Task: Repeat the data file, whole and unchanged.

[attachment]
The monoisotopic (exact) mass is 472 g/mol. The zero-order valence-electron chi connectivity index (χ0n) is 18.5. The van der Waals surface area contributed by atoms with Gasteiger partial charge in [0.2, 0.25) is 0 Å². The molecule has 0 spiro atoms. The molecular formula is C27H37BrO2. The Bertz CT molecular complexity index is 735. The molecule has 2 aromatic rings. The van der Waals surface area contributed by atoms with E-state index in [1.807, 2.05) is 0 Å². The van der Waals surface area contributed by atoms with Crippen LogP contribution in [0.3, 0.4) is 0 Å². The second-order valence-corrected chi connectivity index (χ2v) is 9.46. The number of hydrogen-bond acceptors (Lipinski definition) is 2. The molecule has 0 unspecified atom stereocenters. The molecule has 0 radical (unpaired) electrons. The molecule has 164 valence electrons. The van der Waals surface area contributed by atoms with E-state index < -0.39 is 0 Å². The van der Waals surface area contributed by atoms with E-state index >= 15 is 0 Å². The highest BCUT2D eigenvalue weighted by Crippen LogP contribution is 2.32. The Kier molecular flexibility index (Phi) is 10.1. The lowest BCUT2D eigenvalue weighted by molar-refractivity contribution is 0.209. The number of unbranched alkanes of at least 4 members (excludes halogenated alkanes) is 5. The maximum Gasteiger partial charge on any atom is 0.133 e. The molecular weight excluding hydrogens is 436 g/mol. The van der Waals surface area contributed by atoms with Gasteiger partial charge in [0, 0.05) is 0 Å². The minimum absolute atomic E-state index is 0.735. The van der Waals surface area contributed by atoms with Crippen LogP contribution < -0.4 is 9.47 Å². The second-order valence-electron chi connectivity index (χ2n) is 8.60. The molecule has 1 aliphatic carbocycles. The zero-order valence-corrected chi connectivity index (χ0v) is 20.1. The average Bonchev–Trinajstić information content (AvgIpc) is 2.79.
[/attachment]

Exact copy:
The monoisotopic (exact) mass is 472 g/mol. The zero-order valence-electron chi connectivity index (χ0n) is 18.5. The van der Waals surface area contributed by atoms with Gasteiger partial charge in [0.2, 0.25) is 0 Å². The molecule has 0 spiro atoms. The molecular formula is C27H37BrO2. The Bertz CT molecular complexity index is 735. The molecule has 2 aromatic rings. The van der Waals surface area contributed by atoms with E-state index in [1.807, 2.05) is 0 Å². The van der Waals surface area contributed by atoms with Crippen LogP contribution in [0.3, 0.4) is 0 Å². The second-order valence-corrected chi connectivity index (χ2v) is 9.46. The number of hydrogen-bond acceptors (Lipinski definition) is 2. The molecule has 0 unspecified atom stereocenters. The molecule has 0 radical (unpaired) electrons. The molecule has 164 valence electrons. The van der Waals surface area contributed by atoms with E-state index < -0.39 is 0 Å². The van der Waals surface area contributed by atoms with E-state index >= 15 is 0 Å². The highest BCUT2D eigenvalue weighted by Crippen LogP contribution is 2.32. The Kier molecular flexibility index (Phi) is 10.1. The lowest BCUT2D eigenvalue weighted by molar-refractivity contribution is 0.209. The number of unbranched alkanes of at least 4 members (excludes halogenated alkanes) is 5. The maximum Gasteiger partial charge on any atom is 0.133 e. The molecular weight excluding hydrogens is 436 g/mol. The van der Waals surface area contributed by atoms with Gasteiger partial charge in [0, 0.05) is 0 Å². The minimum absolute atomic E-state index is 0.735. The van der Waals surface area contributed by atoms with Crippen LogP contribution < -0.4 is 9.47 Å². The second-order valence-electron chi connectivity index (χ2n) is 8.60. The molecule has 1 aliphatic carbocycles. The zero-order valence-corrected chi connectivity index (χ0v) is 20.1. The average Bonchev–Trinajstić information content (AvgIpc) is 2.79.